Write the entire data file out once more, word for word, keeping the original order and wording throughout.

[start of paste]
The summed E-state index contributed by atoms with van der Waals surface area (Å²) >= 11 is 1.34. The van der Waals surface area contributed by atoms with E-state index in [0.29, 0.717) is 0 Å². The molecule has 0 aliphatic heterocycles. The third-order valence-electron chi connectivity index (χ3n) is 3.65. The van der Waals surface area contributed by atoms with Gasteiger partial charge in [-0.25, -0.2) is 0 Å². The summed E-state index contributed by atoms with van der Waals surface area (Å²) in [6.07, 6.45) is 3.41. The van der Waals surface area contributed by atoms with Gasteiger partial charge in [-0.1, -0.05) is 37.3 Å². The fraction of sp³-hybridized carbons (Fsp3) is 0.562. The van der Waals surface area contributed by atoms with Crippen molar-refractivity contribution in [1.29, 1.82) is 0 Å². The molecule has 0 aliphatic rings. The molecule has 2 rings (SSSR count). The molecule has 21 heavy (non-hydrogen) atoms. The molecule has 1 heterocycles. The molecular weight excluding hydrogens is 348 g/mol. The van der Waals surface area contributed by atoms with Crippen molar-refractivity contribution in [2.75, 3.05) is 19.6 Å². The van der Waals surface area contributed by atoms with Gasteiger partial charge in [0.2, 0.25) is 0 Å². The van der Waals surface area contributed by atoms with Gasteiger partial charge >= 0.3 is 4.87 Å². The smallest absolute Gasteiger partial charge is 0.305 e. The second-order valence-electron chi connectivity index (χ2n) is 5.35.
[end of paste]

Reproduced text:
The summed E-state index contributed by atoms with van der Waals surface area (Å²) >= 11 is 1.34. The van der Waals surface area contributed by atoms with E-state index in [0.29, 0.717) is 0 Å². The molecule has 0 aliphatic heterocycles. The third-order valence-electron chi connectivity index (χ3n) is 3.65. The van der Waals surface area contributed by atoms with Gasteiger partial charge in [-0.25, -0.2) is 0 Å². The summed E-state index contributed by atoms with van der Waals surface area (Å²) in [6.07, 6.45) is 3.41. The van der Waals surface area contributed by atoms with Gasteiger partial charge in [-0.1, -0.05) is 37.3 Å². The fraction of sp³-hybridized carbons (Fsp3) is 0.562. The van der Waals surface area contributed by atoms with Crippen molar-refractivity contribution in [1.29, 1.82) is 0 Å². The molecule has 0 aliphatic rings. The molecule has 2 rings (SSSR count). The molecule has 21 heavy (non-hydrogen) atoms. The molecule has 1 heterocycles. The molecular weight excluding hydrogens is 348 g/mol. The van der Waals surface area contributed by atoms with Crippen molar-refractivity contribution in [2.75, 3.05) is 19.6 Å². The van der Waals surface area contributed by atoms with Gasteiger partial charge in [0.2, 0.25) is 0 Å². The van der Waals surface area contributed by atoms with Gasteiger partial charge >= 0.3 is 4.87 Å². The smallest absolute Gasteiger partial charge is 0.305 e. The second-order valence-electron chi connectivity index (χ2n) is 5.35.